Indieweb and self-hosting my own space

  • Lessening my dependency on big tech for my online presence, conversations and collaboration.
  • Avoiding proprietary algorithms and their determination of what receives attention.
  • Supporting small tech, a concept best described by Small Technology Foundation.
  • Learning enough to help others. And to feel more confident I know what I’m talking about when speaking and writing about independence on the web.

First step: A VPS

A server is a computer connected to a network that can “serve” content, often for the web. A website is always hosted on a server. It can be private in the sense that I as the owner and administrator do not share it with others. On a shared server (which is the most common way for small entitities to host a website on a web hotel) your assets, and availability, are more vulnerable. You have to abide by more rules, you do not have access to all the settings of the server and can not install what you want on it. The shared environment means security issues, limited resources and the fact that your website could slow down becuse there are other popular websites on the same server.

Choosing a VPS

I did a fair bit of research with regards to suppliers in Sweden and landed on Hostup as the option that appealed to me the most. Beyond price I looked at response times and uptimes, and also geographical proximity. I think if you ask online you can get many different recommendations. If you are in the EU you likely want an EU-based host.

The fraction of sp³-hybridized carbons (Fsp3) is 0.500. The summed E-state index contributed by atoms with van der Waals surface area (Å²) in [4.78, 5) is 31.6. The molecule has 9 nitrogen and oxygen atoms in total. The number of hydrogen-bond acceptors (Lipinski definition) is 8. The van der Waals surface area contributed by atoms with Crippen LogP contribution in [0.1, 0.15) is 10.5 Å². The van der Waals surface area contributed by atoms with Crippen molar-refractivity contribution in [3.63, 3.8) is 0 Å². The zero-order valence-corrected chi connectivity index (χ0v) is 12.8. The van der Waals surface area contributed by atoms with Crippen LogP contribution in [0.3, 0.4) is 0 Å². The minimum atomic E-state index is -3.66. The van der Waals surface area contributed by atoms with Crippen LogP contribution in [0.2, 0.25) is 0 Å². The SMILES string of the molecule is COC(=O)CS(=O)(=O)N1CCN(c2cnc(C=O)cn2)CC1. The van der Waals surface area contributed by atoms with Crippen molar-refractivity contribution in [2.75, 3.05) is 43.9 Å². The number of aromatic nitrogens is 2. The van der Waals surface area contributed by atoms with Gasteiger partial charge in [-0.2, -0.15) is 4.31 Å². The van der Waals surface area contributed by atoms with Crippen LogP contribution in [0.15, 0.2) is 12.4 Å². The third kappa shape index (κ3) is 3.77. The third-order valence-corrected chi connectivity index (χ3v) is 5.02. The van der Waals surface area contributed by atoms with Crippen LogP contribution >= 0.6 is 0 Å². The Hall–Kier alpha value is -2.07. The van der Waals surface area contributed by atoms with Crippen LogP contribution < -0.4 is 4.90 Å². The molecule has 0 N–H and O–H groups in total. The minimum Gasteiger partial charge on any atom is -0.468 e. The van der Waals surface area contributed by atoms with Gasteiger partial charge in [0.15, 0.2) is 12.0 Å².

Specifications is about what your server has in terms of memory and computing power. This will depend on how you plan to use it, how much traffic you expect and how many applications you intend to host.

  • 2 Cores @ 3 GHz
  • 2 GB ECC RAM
  • 2 TB traffic
  • 3 Cores @ 3 GHz
  • 4 GB ECC RAM
  • 4 TB traffic

Cloudron to the rescue

What originally had me hesitant about even starting down this route is the fact that I really do not have the time and skills to regularly maintain, update and keep a server secure. Sure, my skills are good enough to get by and find my way through help documentation. But my fear was that I would soon realise I had bitten off more than I can chew. I can enjoy midnight problem solving as much as the next geek, but there certainly is a limit. Especially when all my online publications are affected.

  • Scheduled, encrypted backups to external storage.
  • An email solution with automated DKIM, SPF, DMARC setup for reliable mail delivery.
  • Portability. If I want to move my whole Cloudron setup to another cloud/VPS provider I can do that. No more exporting and importing blogs from one install to another.
  • Automated SSL-certificate management with Let’s Encrypt. This is all managed behind the scenes by Cloudron for any domain I add.

The apps I’m running

To minimise concern I am sticking with the apps offered out of the box with Cloudron. They are plentiful.

Social media

  • Mastodon. I’m running my own instance of this open source social media platform.
  • Pixelfed. Also part of the Fediverse this is an Instagram alternative that I’m trying out for my cartoon. I may end up not using it and just sticking with the cartoon as a blog.


I’ve closed my Ghost(Pro) accounts where I had my two main blogs at a hefty price. Just one of those was almost priced the same as what I’m now paying for my entire setup.